“I want to manage for quail.” That’s a statement made by many landowners across Oklahoma. While managing for quail is an admirable goal, many landowners balk at using the No. 1 tool to manage for quail: prescribed fire.
This is understandable. Lack of fire on the landscape has negatively affected quail habitat in Oklahoma. Woody encroachment is the biggest cause of rangeland degradation in the state. Historically, Oklahoma has embraced prescribed fire more quickly than other mainly privately-owned states such as Texas. But more prescribed fire is needed to enhance the quail resource.
One suggestion is to expand the widely acknowleged “burning season.” Many landowners fall victim to the idea of an arbitrary burn season. Typical burning season is during winter and early spring, which is the dormant season for warm-season plants. Burning during that time of the year comes with issues, particularly when looking for the correct weather conditions to burn. Land managers soon discover that burning all the units planned is difficult because of not having the prescribed conditions set forth in their burning plan. Those burns are put at the top of the list for the following year, and the list of desired burns becomes longer as burn seasons come and go. It seems like a never-ending cycle.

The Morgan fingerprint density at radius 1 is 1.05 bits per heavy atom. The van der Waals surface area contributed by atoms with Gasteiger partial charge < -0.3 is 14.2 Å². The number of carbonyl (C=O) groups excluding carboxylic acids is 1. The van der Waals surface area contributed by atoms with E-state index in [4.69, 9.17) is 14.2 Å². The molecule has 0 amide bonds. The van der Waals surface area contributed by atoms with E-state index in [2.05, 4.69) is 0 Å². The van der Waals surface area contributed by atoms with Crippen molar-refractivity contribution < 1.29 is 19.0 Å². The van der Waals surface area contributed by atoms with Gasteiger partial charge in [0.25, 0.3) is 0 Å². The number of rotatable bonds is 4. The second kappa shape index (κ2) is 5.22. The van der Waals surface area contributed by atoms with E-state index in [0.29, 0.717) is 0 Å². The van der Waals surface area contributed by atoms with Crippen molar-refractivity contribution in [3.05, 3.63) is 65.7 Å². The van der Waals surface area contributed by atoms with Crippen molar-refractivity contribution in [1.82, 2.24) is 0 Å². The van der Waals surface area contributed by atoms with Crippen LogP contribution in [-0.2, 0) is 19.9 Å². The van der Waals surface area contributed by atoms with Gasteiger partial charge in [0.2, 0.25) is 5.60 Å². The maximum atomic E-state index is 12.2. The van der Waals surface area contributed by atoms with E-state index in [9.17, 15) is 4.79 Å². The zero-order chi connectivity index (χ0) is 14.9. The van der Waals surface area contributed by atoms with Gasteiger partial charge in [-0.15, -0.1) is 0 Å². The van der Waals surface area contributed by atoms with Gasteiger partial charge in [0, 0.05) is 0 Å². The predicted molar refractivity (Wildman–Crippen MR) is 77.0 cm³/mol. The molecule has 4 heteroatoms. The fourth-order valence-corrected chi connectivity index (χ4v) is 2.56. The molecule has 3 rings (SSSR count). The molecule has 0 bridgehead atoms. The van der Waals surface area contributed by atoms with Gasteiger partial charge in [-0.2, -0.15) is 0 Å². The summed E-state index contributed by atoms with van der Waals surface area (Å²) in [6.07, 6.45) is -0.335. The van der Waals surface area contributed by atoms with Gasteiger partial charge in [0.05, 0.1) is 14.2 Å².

Growing-season burns can be incredibly beneficial for not only quail and other wildlife but cattle as well. Quail managers are often concerned that growing-season burns will harm quail reproduction. But prescribed burning during bobwhite reproduction is not something that should concern managers. Especially in regard to late growing-season burns in September and October, peak production has already occurred by then; it generally occurs around mid-June for bobwhites.
Growing-season burns have several benefits over spring burns:
Forb diversity is greater than for spring burns, providing excellent food sources heading into winter.
Burning during this period reduces woody cover. Burning during other times of the year generally increases the growth of woody cover.
The chances of spot fires and escapes are reduced due to vegetation being green and growing.
This year would be a great year to conduct a late-growing season fire due to the amount of rain received over most of the state and the soil moisture available. Vegetation will bounce back quickly.
When discussing quail management, heterogeneity or diversity is always stressed. Having different vegetative structure and food sources available on the landscape allows for bobwhite survival in varying conditions such as heat stress or food preference. Burning at different times of the year provides this heterogeneity.
Splitting properties into different burn units and subsequently burning those units in different years and different seasons will provide more vegetative structure and plant community heterogeneity across a property.
When evaluating vegetative response to late-summer burning, one researcher discovered that forb production was twice the response of early spring burns. This higher production creates a more diverse food source that will be available during winter.
Burning during late summer and early fall is an excellent opportunity to create bobwhite habitat on your property. For more information on creating and maintaining bobwhite habitat on your property, contact Derek Wiley, upland game biologist for the Oklahoma Department of Wildlife Conservation, at firstname.lastname@example.org or call (405) 744-9453 or (405) 301-9945.